Photo taken in:ChernovtsyYear when photo was taken:1946Country name at time of photo:USSRCountry name today:Ukraine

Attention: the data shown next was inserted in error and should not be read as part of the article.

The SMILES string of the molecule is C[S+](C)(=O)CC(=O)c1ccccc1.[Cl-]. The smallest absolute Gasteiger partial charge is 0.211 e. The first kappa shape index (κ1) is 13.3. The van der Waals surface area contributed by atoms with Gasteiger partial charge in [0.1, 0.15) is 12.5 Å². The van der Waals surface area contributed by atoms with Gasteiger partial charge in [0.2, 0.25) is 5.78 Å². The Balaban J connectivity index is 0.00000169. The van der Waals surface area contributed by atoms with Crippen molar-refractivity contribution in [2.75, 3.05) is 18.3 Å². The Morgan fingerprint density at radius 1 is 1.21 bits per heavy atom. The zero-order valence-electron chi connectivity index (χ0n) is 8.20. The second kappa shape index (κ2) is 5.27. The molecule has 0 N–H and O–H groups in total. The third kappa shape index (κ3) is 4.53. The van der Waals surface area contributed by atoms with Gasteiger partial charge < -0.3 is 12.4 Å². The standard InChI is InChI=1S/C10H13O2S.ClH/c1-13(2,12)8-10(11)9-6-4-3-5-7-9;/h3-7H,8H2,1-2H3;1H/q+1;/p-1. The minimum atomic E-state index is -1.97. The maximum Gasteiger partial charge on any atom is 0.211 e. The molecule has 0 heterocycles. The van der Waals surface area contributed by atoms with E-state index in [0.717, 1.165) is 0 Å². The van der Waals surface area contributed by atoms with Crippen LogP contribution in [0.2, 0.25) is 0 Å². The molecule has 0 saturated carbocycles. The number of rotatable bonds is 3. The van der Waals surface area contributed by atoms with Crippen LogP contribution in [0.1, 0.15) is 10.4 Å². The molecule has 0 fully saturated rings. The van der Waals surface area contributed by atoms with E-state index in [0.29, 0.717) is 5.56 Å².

This is a picture of my older sister Lisa Muravina [nee Pisarenko] with her former school and future husband Aron Muravin. The photo is signed, ?To my dear brother from your sister. Lisa. 17.VII. 46?. In May 1941 Mama sent me and my older sister Lisa to Aunt Musia in Moldavia. Her husband and daughter lived in the town of Bershad. This was a Jewish town. At least 80% of the population was Jewish. I was three and a half years old, Lisa was 16. On 22nd June 1941 the war began. I didn't understand what it meant. Aunt Rosa's husband was summoned to the army. Soon Bershad was occupied by Germans. They sent all Jews of the town to a camp. Adults went on foot and children on carts. I had never seen horses before and was impressed. The camp was a part of the town fenced with barbed wire. It was guarded by Romanian gendarmes. There was one gate and the guards standing there were armed with automatic guns. Police dogs were running along the fence. My sister, me, Aunt Rosa and her daughter shared a room with a few other families. We slept on the floor cuddling each other. Lisa worked at the butter creamery. A Romanian guard fell in love with her and allowed her to take some pressed wastes with her. This was our food. In summer we collected the seeds of some plant, I don't know which one. We also ate goose-foot and hawthorn. It caused a headache, but it didn't stop us from eating it. Every now and then there were raids in the streets, and the captives were either shot or sent to death camps. The Romanian guard told Lisa beforehand on what street there was going to be another raid. He saved our lives. Once he gave me a toffee. My mouth still waters when I recall how good it tasted. In 1945 the Soviet army liberated us [from the camp]. After the war Lisa was an apprentice at the weaving factory. After a year she finished a course in accounting and became an accountant at the same factory. She married Aron. They loved each other, and my parents gave their consent to the marriage. Lisa and her husband had two daughters. Regretfully the time in the camp during the war affected Lisa's health and she died young, in 1966.